It is critical to keep in mind that one cannot simple refute a Christian interpretation by claiming - for example - that Rashi, Rambam, Ramban, etc., provide us with the absolute and most accurate interpretation of scripture. First, because the Rishonim (who represent the golden-age of exegesis) often disagree vehemently with each other (Ramban is particularly vocal about what he views as incorrect interpretations by other parshanim, especially Ibn Ezra). It is patently obvious that there is no single tradition as to what many passages mean. Often they elucidate passages based on their own grammatical analysis, or fit their interpretation into a highly individual, unified approach to scriptural doctrine. Second, it is sometimes the case that what was written was done so as a disputational response to negate Christian claims. See, for example, Rashi on the "Let us make man" passage of Genesis 1:26, which is a clearly a response to the interpretation of the "minim" (read "Christians".) This is a technique that has antecedents dating back to Chazal, for we see many Talmudic passages that discuss polemics or arguments against rival sects such as the Sadducees and Boethusians (one notable example is the interpretation of "macharat haShabbat", the morrow of the Sabbath, relating to when the counting of the Omer begins.)
Equally critical, the earliest "mainstream" rabbinic commentaries (mishnayot/braitot/early midrashim/etc) that elucidate scripture were composed more than a millenium after the traditional dating of the Torah and more than 700 years after typical scholarly dates. Nor are these early writings comprehensive in scope vis a vis Biblical exegesis. So we must often look at the very earliest interpretations and non-canonical writings, even prior to those found in the Talmud: the Dead Sea Scrolls, apocryphal texts, pseudoepigraphia, etc. And this often presents quite a different picture than the gospel according to ArtScroll.
A few quick examples. (Please note that many books have been written on the interpretations of these passages and I am not trying to over-simplify the claims and counter-claims.)
Example 1. Isaiah 53 - The suffering servant
Christian interpretation: refers to Jesus
Standard Jewish response: Not a messianic prophecy; refers to the Jewish people
The dirty little secret: Some commentators, such as Jonathan Ben Uziel's midrashic commentary, do believe that it is a messianic prophecy.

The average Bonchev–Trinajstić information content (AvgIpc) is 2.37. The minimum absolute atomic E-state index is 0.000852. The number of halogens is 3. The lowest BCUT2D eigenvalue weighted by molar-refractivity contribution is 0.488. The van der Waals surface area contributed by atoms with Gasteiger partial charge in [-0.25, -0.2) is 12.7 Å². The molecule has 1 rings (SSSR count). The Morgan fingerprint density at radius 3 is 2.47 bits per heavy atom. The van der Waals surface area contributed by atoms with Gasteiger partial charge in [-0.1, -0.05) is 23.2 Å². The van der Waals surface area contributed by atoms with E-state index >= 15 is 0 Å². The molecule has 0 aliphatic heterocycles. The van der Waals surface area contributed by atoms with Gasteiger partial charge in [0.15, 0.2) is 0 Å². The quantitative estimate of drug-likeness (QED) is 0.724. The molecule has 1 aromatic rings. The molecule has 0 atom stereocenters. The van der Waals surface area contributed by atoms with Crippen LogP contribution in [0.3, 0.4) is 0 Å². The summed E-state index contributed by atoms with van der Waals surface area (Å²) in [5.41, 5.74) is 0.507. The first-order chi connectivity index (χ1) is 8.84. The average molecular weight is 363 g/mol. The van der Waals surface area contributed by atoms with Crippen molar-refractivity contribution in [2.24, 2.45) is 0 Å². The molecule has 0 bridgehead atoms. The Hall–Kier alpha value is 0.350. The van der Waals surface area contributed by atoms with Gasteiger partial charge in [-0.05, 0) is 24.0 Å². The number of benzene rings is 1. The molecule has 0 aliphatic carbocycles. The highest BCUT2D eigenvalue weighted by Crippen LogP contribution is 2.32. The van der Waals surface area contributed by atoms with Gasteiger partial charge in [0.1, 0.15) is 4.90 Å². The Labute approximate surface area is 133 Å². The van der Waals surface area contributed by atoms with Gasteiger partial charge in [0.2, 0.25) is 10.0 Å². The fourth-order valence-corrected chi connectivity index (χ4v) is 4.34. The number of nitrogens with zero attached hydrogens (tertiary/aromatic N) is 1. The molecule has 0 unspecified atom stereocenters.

Example 2. Genesis 49:10 - Until Shiloh comes
Christian interpretation: refers to Jesus
Standard Jewish response: Not a messianic prophecy; the right of leadership remains with the tribe of Judah. (Jews for Judaism even makes the silly claim that "Jacob’s prophecy is still being fulfilled" because since the Babylonian invasion, "many of the Jewish leaders were from the tribe of Judah.")
The dirty little secret: Oops, they forgot their Rashi who explicitly states that the passage refers to "King Messiah, to whom the kingdom belongs"; and Rashi even states that this is how Onkelos renders it: "until the Messiah comes, to whom the kingdom belongs".
Example 3. Psalm 22:16 - They pierced my hands and feet.
Christian interpretation: refers to Jesus. Jewish translation doesn't make sense.
Standard Jewish response: Not a messianic prophecy; mis-translation of "like a lion" for "pierced", thus should be "like a lion at my hands and feet".
The dirty little secret: "Pierced" is how the Septuagint has it. Furthermore, a scroll from the same era as the Dead Sea Scrolls - 5/6HevPsalms reads, "They have pierced my hands
and my feet", thus lending support to the later Greek translation. The difference is just a tiny line that distinguishes a "vav" and a "yud". This scroll is 1000 years older than our earliest Masoretic text (of course, the Standard Jewish Response is that the Masoretic text represents the true text of the Torah.)
Anti-missionary groups have, of course, counters for all of the "dirty little secrets" as do missionaries have rebuttals to those counter claims. For example, emphasizing the idea that Ben Uziel's targum is midrash, not theology. But the point here is simply that accepted Jewish sources are often glossed over or ignored completely when they don't jive with the kiruv message.
Similarly, there are numerous other "inconvenient" ideas found in Judaism that are ignored when confronting missionaries, including the notion that the death of the righteous can serve as atonement for the nation; that the messiah Ben Joseph will die before completing his mission only to be fulfilled with the coming of messiah Ben David; or that large numbers of fervently Orthodox Jews today believe that their dead rebbi is the messiah and will one day come back to complete his mission.
Ultimately, the Christian methodology of interpreting Old Testament verses according to their own world view of religion and history cannot be glibly dismissed as the pure nonsense that anti-missionary groups claim it to be unless one is willing to admit that certain Jewish viewpoints are likewise ludicrous.